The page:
Site Recovery Manager vSAN vSAN

Feature In Five: Disaster Recovery as a Service (DRaaS)

Pour a fresh cup of coffee because we’re back with another segment of “Feature in Five.” In just five short minutes, we deliver byte-sized demos of industry-leading VMware products. In this feature, we will focus on Disaster Recovery as a Service, or DRaaS. Let’s get started!

So how can you be sure that your DRaaS will work efficiently and effectively? Let’s dive into our video.

First, head over to your VMware Cloud on AWS console where you’ll see a couple of clusters. Then, take a look at vCenter to see what your environment looks like. From there, head to your hosts and clusters where you can see different clusters that are configured on two different vCenters. This is one of the great things about VMware Cloud on AWS – hybrid link mode so you can see all of your environments at the same time. Both on-prem, in vCenter and then below, your VMware Cloud on AWS environment. In this Feature in Five, our experts Pete Flecha and Cato Grace have laid out Cluster 01, with 10 hosts and 500 VMs in New York, and Cluster 02, also with 500 VMs in Tokyo.

Within VMware Cloud on AWS, our demo has two clusters that match up. And two things you’ll notice are 1 – these are small clusters, with only three hosts in each, 2 – you can see that our VMs are only placeholders. This is to give you an idea of where your VMs would get recovered in the event of a failover. Speaking of failovers – Pete and Cato will demo your worst nightmare. Their New York cluster just went down hard, all ten hosts went offline and all the VMs are disconnected. They’ve entered disaster recovery mode.

So, what happens now? We head over to the site-recovery console and open up the replication pair where they see errors that relate to the fact that the site went down. Next, Pete and Cato will pull up their recovery plan that has been pre-defined for recovering the New York and Tokyo environments. This is what your site-recovery should resemble as well – standard site recovery deployments and recovery plans with all of your steps pre-planned.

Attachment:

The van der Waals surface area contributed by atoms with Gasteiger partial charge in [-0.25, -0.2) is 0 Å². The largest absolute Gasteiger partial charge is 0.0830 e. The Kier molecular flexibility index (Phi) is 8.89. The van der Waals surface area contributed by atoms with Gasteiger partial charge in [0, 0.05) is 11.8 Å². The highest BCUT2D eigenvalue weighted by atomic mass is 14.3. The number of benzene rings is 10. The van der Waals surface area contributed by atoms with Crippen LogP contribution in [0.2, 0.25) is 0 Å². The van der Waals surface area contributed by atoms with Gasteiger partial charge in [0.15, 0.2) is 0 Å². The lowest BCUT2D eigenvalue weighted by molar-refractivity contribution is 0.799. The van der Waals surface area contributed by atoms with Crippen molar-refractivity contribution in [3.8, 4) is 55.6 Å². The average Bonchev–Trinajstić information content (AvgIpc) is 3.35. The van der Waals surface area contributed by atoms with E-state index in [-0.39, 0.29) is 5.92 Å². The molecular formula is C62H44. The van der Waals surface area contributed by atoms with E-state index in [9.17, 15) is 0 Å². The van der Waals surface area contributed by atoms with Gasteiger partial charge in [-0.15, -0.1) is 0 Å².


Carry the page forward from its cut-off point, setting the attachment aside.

Now, back to our demo. Everything is tested and ready to go – it’s time to kick-off their recovery plan. The big difference you are going to see is planned migration versus disaster recovery. You can see what the differences are, here in the demo. While the recovery plan is running, errors occur. Those errors are related to the fact that the production site is down. However, by taking a look at the vSphere console, you can see that all of the VMs have been recovered. Our environment is back up and running! Another thing you might notice – our cluster is no longer three hosts, but eight. Pete and Cato were right in the middle of adding an eighth host, which is why the warning sign is still visible. But while the recovery was running, the VMs were adding hosts into the environment at the same time.

To wrap it up, this is what VMware Cloud on AWS gives you. Not only peace of mind that your data centers will recover in the event of a failover, but will also give you the ability to add additional hosts. In a regular environment, adding a host takes weeks or months, in this scenario, adding a host took ten minutes. You can kick that script off as part of failover, get hosts added and end up with everything recovered. Learn more about Disaster Recovery as a Service in just 5 minute by watching our video!

For additional information, check out these resources: